Saturday, March 21, 2009

HISTORY OF OUR LADY OF THE RULE FROM PARISH PRIEST

HISTORY OF OUR LADY OF THE RULE FROM PARISH PRIEST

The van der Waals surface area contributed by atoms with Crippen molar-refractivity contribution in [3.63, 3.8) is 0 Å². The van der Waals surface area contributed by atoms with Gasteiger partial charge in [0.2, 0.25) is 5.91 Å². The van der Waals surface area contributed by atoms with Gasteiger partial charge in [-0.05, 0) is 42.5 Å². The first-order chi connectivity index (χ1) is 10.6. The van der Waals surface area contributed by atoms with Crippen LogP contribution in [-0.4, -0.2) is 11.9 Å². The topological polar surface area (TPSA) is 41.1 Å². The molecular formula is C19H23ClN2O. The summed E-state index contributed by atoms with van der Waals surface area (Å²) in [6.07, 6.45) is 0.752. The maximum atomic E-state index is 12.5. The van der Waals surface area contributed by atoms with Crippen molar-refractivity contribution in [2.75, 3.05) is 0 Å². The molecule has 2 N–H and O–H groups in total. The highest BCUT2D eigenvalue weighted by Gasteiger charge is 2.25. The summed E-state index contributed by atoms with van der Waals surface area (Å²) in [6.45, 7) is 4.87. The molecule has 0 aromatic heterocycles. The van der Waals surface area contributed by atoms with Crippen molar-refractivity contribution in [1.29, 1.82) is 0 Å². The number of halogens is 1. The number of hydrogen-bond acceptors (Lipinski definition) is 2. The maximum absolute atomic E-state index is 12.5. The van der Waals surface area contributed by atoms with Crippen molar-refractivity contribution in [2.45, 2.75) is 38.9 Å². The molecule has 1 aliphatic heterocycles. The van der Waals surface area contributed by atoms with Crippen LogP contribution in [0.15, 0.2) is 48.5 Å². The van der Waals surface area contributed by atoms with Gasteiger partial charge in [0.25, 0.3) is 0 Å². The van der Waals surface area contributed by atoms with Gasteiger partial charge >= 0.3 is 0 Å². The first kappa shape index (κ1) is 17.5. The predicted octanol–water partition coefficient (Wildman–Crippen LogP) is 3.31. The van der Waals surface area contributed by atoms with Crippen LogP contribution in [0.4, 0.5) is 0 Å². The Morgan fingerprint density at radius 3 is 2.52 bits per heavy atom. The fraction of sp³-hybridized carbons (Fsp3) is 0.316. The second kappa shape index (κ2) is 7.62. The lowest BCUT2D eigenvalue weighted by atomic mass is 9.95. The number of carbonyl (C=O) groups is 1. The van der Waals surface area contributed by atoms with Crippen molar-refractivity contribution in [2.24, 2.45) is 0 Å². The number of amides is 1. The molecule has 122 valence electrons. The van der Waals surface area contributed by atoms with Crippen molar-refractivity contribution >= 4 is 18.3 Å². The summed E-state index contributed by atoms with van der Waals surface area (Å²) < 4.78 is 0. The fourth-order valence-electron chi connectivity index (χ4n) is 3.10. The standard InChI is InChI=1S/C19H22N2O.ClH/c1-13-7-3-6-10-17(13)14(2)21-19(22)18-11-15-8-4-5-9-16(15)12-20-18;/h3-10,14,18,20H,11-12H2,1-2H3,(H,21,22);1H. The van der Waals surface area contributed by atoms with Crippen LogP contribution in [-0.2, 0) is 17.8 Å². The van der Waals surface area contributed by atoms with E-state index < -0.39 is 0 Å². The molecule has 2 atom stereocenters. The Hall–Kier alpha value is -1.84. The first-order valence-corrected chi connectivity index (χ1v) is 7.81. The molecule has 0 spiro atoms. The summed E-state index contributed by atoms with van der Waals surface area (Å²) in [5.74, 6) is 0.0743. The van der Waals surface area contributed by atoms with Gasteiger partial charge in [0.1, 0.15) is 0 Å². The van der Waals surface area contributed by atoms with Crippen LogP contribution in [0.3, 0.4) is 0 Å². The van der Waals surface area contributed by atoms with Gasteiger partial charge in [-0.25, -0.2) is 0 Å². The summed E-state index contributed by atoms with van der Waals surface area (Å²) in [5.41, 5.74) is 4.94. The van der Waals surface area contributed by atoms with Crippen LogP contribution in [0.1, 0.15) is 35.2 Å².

The church of Our Lady of the Rule is in Opon town on the island of Mactan. The people first saw a picture of the Virgen de la Regla in 1735, when the first parish priest, Francisco Avalle, an Augustinian friar from Spain. He officially began his term in 1735. A baptismal book that can still be found in the parish archives bears his signature and notes that he was the “Prior y Ministro Del Convento de Nuestra Señora de Opon”. It was the Augustinian fathers who governed the parish since its founding until 1898, except for three short intervening years (from 1739 up to 1742) when the Jesuit fathers took over. From 1898 up to 1906, the parish was under the administration of a Filipino diocesan priest named Fr. Vicente Roa. In 1906 the administration was handed to the Redemptorist fathers who are credited for founding the present-day Saint Alphonsus Catholic School. The Redemptorist fathers stayed in the parish until 1929. Since 1929 up to the present, the parish has been under the administration of the Missionaries of the Sacred Heart (MSC). The first MSC who became a parish priest in Opon was Fr. Johannes Jansen, a Dutch father. Historical records show that the first parish to have been created by the Augustinians in mainland Cebu was the San Nicolas parish in 1584. From the early 1600’s up to the beginnings of the eighteenth century, roughly more than a hundred years, Opon was a visita of San Nicolas. As a visita, Opon was both civilly and ecclesiastically under the administration of San Nicolas. Together with Opon, the visitas of San Nicolas included Naghalin, Cotcot, Olango and Lilo-an. Opon was elevated to parish status only in the 1730. Father Avalle was a devotee, having lived for 10 years in the Monastery of Nuestra Señora de la Regla in Chipiona, Andalucia, Spain. St. Augustine himself venerated this image. When he died in 430, his monks continued the devotion to her. When the Vandals invaded Africa in 433, the monks fled to Spain, taking the image with them. For several centuries, the Virgen de la Regla was venerated under several names: Virgen Libica, Virgen del Sagrario, Estrella de los Mares and La Virgen Morena, or Morenita. Centuries passed and the image had been almost forgotten until, in 1330, the Virgin appeared to an Augustinian priest in the city of Leon, where King Ferdinand, after reconquering Spain, dedicated the Cathedral to Santa Maria de la Regla.. The Virgin, who was carrying the Child Jesus in her arms, told the priest to go to the Sea of Cadiz and look for a cave where the image had been hidden away. She told the priest to get the image and place it in her church. She said she would guide him with celestial light. The priest did what he was told, and went on a long journey. One day, he rested under a tree and fell into deep slumber. Then he heard a sweet voice saying this was the place. He prayed and asked the Virgin to show him the exact spot. A ball of fire from heaven fell and struck the tree, but did not burn it. With the help of the people in the area, the priest dug the earth, until he found a huge rock. When the people lifted it, they saw the opening of a cave, and when they opened it, they saw a wooden crate, in front of which a lamp was burning. A church was built on the spot where the statue was found. There, the statue of Our Lady of the Rule had been permanently enshrined. In 1735, the people of Opon chose Our Lady of the Rule to be their patroness. They had a big picture made and placed it on the altar. Miracles began to happen. Nov. 21 became Our Lady’s feastday.


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